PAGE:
In the book Vince Russo says he felt like he owed something to ECW Press. They let him write what he wanted how we wanted when he released his first book, Forgiven. In return he felt like he owed them this “wrestling” book so they could make the money they didn’t necessarily make off Forgiven, That being said I don’t consider this to be a throwaway, put a bunch of stories on paper and get people to mark out book.

Every story has two sides to it. We’ve pretty much all heard one side of the story when it comes to Vince Russo, and If you’ve been on that one sided bandwagon, then I think you should at least hear the other side out. It might change your mind, It might not, but from what I can tell Russo has pleaded his case and tried to teach you a thing or two along the way, and he did so as openly and honestly as he could, thus id recommend checking this out.

Rope Opera – How WCW Killed Vince Russo is now available from ECW Press. For more information or to order your own copy check out

To read my previous reviews check out the reviews section of, and you can always follow me on twitter via @WrestlingReview


Book Review : Chris & Nancy – The True Story of the Benoit Murder-Suicide

January 27, 2010

Reviewed by Steven Wilson of

Ever since the tragic events of June 25th 2007 many of us have wondered and debated about what went on in the head of Chris Benoit as he proceeded to murder his wife and child and later kill himself. In the days and weeks following the tragedy, news outlets reported a variety of conflicting reports about steroids, concussions, text messages, Wikipedia hackers and who knew what, when and why. Unfortunately we will never have complete closure on this tragedy as it will be impossible to determine and share what exactly happened and why, but that won’t stop some from trying to shed some light on the facts. Since the tragedy there have been a couple of books released  attempting to do just that, the latest from ECW Press is “Chris & Nancy – The True Story of the Benoit Murder-Suicide & Pro Wrestling’s Cocktail of Death” written by Irv Muchnick.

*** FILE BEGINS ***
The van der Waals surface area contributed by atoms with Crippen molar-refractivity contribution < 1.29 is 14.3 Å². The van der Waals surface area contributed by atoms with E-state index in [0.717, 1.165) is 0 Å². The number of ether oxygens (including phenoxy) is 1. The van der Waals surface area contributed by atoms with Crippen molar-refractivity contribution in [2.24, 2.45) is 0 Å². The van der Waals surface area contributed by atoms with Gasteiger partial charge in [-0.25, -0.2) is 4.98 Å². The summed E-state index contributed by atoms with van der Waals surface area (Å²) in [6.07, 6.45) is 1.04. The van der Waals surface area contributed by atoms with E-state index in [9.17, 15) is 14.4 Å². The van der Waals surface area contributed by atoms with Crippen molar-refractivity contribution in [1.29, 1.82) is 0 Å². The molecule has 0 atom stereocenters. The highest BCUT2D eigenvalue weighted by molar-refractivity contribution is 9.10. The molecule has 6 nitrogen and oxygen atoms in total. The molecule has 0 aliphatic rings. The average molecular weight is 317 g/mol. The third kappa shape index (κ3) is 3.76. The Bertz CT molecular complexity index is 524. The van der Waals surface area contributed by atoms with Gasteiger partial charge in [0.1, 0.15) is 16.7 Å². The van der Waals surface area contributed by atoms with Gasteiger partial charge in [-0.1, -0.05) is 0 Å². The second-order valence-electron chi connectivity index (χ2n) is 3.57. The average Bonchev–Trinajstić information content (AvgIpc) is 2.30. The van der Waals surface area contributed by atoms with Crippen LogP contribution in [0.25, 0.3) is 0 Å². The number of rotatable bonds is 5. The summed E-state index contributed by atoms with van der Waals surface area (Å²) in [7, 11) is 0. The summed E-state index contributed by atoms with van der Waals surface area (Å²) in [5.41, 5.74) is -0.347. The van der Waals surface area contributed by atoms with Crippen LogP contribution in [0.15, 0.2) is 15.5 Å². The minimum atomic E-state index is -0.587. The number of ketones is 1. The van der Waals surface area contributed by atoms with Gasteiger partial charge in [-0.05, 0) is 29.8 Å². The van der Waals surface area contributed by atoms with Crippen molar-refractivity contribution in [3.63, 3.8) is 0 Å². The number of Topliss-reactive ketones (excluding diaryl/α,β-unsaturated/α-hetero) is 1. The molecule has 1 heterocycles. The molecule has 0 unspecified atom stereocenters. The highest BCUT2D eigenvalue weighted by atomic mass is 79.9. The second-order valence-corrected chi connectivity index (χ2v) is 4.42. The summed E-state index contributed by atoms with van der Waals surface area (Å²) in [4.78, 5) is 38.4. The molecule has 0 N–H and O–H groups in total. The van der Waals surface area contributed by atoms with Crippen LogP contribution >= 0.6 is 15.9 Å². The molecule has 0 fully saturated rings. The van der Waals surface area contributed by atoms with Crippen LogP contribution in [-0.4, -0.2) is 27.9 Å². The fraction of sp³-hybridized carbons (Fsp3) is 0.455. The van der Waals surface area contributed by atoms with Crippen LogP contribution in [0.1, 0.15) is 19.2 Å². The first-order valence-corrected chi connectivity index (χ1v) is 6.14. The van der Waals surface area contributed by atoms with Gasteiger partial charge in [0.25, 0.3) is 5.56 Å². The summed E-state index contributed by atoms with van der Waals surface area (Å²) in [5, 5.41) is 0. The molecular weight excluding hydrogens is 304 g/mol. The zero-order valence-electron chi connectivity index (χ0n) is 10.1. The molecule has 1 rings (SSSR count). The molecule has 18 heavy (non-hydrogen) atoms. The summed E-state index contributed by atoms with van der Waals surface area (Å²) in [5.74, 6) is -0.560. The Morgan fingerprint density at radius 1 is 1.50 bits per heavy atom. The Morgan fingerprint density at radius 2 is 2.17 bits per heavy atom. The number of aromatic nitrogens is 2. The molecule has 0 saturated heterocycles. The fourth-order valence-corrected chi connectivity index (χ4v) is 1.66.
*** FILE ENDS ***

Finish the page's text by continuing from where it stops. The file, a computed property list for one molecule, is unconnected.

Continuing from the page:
The opening pages of the book feature a profile on the author Irv Muchnick and why he is such a hated man within the offices of the WWE. For years he has published very well written articles and books on some of the more controversial subjects in WWE’s history. Unlike some haters, Muchnick is not someone who is spewing hate blindly, he knows what he is talking about and often has some evidence to prove it, this book is no exception. Using evidence from the actual public records of the investigation Muchnick and takes his “best stab at (explaining) what it all means”

The 1st chapter gives you a summary of the events of that tragic weekend in the summer of 2007. It is thorough enough to give you a fairly clear picture on the events of that weekend, and also begins exposing and debating upon some of the evidence. For example using references to autopsy reports Muchnick gives you insight into what exactly were the causes of death.